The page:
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Risk perception of prescription drugs: results of a survey among experts in the European regulatory network

Beyer, A. R., Fasolo, B., Phillips, Lawrence D., de Graeff, P. A. and Hillege, H. L. (2013) Risk perception of prescription drugs: results of a survey among experts in the European regulatory network. Medical Decision Making, 33 (4). pp. 579-592. ISSN 0272-989X

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Identification Number: 10.1177/0272989X12472397


Background. Experts are perceived to be veridical and to focus only on objective data when evaluating risk. Only a few research studies have attempted to characterize the subjectivity in risk evaluation among experts. Objective. The hypothesis of this study is that expert evaluation of a pharmaceutical drug can be partly explained by dimensions that describe the drug and by individual characteristics. Design. Seventy-five medical assessors in 9 EU countries evaluated a list of 28 pharmaceutical drugs using 4 scales: risk, benefit, seriousness of harm, and patients' knowledge of the risk. They were also given a mock "clinical dossier" and asked to rate it on 8 dimensions: risk, benefit, worry, magnitude of the exposure, scientific knowledge of the risk, familiarity of the risk, ethical concerns, and risk acceptability. Results. Female assessors perceived significantly higher benefits than men for a large number of the 28 drugs. Principal component analysis of the ratings for the clinical dossiers revealed 2 underlying components: seriousness of harm and scientific evidence. A regression model predicting the risk perception of the drug showed that the variables seriousness of harm (benefit, worry, magnitude of exposure, ethical concerns, and risk acceptability), years of regulatory experience, gender, and type of drug explained 54% of the variability among assessors. Conclusion. Assessors' view of the risks associated with pharmaceutical drugs is influenced by worry for patient safety, magnitude of patient exposure, and ethical concerns. These dimensions may influence their perceptions of benefit and risk acceptability. Senior assessors are more risk averse than junior assessors, and female assessors seem to be sensitive to the promise of benefit from medicines and consequently may be less risk averse than male assessors.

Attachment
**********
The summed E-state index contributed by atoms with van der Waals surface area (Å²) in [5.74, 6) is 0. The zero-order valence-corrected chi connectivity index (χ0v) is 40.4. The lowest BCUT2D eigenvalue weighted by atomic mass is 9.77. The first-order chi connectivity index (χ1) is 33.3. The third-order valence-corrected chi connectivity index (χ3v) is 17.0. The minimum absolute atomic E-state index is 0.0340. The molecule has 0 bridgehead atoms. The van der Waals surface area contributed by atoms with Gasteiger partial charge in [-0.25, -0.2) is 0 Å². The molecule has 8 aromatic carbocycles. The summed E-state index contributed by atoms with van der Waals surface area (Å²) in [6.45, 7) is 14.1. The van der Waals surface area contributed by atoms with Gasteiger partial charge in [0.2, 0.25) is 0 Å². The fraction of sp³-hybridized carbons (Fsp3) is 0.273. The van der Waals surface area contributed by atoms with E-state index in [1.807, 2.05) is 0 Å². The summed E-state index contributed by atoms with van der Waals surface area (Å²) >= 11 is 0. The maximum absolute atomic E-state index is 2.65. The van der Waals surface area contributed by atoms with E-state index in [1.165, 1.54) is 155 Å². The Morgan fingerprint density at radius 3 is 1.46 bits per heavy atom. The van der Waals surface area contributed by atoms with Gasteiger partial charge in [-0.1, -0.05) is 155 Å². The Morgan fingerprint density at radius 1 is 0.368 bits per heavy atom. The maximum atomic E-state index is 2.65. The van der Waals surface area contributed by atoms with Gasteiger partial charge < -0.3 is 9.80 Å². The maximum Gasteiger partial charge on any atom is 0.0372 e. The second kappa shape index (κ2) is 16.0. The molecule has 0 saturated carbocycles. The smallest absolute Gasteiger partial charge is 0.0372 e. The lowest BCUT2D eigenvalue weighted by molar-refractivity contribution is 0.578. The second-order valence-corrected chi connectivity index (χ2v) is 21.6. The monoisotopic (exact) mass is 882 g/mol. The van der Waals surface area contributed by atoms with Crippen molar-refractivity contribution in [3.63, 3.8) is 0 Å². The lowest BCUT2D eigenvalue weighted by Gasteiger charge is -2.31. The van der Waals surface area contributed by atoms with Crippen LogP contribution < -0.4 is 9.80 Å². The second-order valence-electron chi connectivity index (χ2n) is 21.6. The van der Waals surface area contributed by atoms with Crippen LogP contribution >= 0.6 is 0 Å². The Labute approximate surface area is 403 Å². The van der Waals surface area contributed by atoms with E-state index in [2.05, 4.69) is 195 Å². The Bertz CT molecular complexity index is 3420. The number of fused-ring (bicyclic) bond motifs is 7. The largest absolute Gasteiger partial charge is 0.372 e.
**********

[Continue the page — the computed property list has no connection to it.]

Item Type: Article
Official URL:
Additional Information: © 2013 The Authors
Divisions: Management
Subjects: H Social Sciences > HN Social history and conditions. Social problems. Social reform
H Social Sciences > HV Social pathology. Social and public welfare. Criminology
Date Deposited: 16 May 2013 15:45
Last Modified: 20 Aug 2021 02:59

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